By Hayley Wootton, Chemistry with Biomedicine, Department of Chemistry
It’s June 2014. I’m a year 12 student looking for the Franklin-Wilkins building on the Waterloo Campus, to attend the chemistry taster day. While I can barely remember the girl walking in, I can vividly remember how at ease I felt.
I chose to study at King’s as I was drawn to the chemistry department and the rapport between staff and students. I was intrigued by the chemistry with biomedicine degree, encouraging the application of the fundamental chemistry I was interested in, to solve every-day problems I could see and understand.
I was intrigued by the aim to develop the new degree, encouraging application of the fundamental chemistry I was interested in, to solving every-day problems I could see and understand. This idea just made sense to me. A couple of open days later, and I’d been surrounded by this relaxed, friendly atmosphere long enough to decide this was where I wanted to study, and this was the department I wanted to study in.
Skip to May 2019, and I’m in the final few weeks of my degree (becoming uncharacteristically nostalgic if you couldn’t tell!) recognising the impression I had is now my experience. There is a sense staff value the student experience, encouraging conversation to help continually develop the course. The support I’ve received is second to none; as I say to prospective students, if you’re engaged in your degree, staff are in it with you.
My course has encouraged me to study many different areas of chemistry in equal depth, such as organic, inorganic, physical, analytical, biological. By applying taught material to problems, not only is knowledge learned, but so too are the skills to solve problems where the textbooks might fall short. To me, it is this that distinguishes degree level study from A-Level study. While there are still ample fundamental concepts to be understood, a chemistry degree provides the new opportunity to use knowledge to solve problems and enable the transition from understanding chemistry, to using chemistry.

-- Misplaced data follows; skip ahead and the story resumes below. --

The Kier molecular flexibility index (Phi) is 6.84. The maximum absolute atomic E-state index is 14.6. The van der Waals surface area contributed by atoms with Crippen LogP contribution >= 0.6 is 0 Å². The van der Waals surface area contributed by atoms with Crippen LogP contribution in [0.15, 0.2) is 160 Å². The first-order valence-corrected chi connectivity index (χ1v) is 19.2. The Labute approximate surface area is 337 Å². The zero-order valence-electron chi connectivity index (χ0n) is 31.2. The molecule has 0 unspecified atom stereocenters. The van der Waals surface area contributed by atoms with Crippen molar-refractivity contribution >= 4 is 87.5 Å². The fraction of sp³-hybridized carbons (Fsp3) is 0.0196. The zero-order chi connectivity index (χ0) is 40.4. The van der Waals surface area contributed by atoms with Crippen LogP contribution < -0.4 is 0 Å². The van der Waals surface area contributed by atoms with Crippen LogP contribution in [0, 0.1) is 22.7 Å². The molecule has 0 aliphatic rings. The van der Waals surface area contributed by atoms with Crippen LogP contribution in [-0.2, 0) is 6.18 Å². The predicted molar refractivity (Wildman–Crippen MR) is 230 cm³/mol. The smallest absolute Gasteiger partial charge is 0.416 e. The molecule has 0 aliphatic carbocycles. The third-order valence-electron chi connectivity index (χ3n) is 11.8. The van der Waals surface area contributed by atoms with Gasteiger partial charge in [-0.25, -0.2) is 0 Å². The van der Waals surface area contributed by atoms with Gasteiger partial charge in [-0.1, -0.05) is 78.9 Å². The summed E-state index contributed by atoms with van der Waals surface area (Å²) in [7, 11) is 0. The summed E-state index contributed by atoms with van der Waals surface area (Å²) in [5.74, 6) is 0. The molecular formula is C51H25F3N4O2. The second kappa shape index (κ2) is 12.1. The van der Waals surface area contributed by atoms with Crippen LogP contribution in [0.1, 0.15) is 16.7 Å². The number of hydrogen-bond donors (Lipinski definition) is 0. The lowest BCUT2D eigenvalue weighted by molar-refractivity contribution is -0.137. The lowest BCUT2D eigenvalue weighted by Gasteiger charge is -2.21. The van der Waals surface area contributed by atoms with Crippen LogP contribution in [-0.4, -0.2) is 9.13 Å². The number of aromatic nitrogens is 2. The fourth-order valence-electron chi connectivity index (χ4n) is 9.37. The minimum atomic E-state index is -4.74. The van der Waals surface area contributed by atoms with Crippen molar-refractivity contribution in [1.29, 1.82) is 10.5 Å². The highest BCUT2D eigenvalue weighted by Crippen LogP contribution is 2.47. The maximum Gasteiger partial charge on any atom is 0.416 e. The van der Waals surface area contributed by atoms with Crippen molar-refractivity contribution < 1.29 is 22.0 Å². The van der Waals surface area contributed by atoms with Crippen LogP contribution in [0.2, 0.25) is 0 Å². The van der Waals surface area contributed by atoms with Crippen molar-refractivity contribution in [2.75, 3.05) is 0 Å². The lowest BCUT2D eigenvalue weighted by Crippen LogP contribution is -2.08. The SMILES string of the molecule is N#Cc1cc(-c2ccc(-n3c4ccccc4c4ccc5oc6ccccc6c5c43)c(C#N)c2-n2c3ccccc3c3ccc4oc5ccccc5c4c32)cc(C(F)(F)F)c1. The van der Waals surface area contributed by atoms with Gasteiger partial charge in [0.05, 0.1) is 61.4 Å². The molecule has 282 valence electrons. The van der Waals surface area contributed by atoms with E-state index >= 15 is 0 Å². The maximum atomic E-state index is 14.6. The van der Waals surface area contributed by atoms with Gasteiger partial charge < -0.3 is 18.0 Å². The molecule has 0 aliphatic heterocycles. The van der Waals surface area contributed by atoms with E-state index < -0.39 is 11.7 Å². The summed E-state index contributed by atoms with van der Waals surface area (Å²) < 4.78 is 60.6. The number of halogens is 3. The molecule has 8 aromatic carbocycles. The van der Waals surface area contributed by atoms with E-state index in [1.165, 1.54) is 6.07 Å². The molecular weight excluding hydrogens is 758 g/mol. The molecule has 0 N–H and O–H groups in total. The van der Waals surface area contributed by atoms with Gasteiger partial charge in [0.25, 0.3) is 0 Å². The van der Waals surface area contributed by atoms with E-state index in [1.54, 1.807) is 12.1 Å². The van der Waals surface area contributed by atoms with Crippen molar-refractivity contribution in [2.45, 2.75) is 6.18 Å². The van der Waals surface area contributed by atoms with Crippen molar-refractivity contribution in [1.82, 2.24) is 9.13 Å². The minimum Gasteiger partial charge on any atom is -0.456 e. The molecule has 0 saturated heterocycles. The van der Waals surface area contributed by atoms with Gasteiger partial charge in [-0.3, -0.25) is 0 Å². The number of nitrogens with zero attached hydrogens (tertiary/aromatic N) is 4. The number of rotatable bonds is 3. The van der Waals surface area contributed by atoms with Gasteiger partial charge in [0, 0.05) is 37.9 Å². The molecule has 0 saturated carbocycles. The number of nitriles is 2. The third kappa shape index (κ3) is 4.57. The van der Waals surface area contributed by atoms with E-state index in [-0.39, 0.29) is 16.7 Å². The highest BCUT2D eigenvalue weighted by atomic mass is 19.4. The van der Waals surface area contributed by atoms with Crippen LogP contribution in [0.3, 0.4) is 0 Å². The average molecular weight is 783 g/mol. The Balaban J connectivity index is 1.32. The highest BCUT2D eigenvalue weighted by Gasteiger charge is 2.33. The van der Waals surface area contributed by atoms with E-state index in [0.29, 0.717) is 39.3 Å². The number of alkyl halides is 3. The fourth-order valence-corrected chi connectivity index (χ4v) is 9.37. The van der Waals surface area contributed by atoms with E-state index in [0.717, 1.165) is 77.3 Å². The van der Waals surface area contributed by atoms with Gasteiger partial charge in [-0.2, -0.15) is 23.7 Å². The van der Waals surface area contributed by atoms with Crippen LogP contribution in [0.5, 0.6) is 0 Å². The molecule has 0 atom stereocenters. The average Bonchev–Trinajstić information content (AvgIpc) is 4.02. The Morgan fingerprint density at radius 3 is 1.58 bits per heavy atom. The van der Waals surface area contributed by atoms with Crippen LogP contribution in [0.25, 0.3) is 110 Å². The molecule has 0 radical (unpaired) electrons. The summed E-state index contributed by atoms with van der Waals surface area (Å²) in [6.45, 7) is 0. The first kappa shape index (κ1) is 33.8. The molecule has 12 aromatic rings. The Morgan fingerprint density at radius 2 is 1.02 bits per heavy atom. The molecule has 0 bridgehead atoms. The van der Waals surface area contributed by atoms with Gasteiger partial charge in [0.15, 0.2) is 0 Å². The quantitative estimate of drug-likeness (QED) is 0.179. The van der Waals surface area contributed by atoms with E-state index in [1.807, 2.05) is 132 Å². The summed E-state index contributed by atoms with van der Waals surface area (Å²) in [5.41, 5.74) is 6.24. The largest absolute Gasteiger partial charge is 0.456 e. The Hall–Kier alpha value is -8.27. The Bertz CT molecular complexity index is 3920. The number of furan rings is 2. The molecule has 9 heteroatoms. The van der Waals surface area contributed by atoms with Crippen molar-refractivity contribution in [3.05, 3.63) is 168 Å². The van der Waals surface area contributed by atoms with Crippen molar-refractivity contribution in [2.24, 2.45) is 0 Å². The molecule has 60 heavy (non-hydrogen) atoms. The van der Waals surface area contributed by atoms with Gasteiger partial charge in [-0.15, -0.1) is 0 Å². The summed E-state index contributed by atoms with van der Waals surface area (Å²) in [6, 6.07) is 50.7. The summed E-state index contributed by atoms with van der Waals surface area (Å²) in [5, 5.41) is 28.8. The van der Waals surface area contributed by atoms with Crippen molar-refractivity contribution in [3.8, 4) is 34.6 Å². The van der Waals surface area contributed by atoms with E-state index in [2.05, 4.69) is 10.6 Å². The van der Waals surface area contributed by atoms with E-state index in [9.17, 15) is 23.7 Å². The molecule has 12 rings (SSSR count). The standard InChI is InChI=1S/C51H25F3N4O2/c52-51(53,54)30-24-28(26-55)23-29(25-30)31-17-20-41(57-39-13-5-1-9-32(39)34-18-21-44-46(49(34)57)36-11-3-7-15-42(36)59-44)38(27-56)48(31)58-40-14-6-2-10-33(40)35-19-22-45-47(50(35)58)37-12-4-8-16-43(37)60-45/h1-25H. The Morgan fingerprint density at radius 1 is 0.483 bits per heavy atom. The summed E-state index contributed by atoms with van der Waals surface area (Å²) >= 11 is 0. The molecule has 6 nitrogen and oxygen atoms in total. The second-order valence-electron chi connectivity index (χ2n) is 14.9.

As a first generation university student who had always lived in the same quiet village in pretty much the middle of nowhere, I was nervous about how I was going to settle in at university, away from everything that I was used to. I really shouldn’t have worried. The diverse student demographic only fosters inclusivity; having students from a vast range of backgrounds and cultures, including all personalities, opinions and experiences, creates an environment where there really is no ‘normal’ at King’s. What I say extends across London. It’s a vibrant city, full of life and I only have the best things to say about it. I love the busy, fast paced environment where there is always something to do. Whether that be getting involved with student societies or enjoying everything the city has to offer, if you want to fill your spare time, you can. Simply, this feels like home now and I don’t want to leave.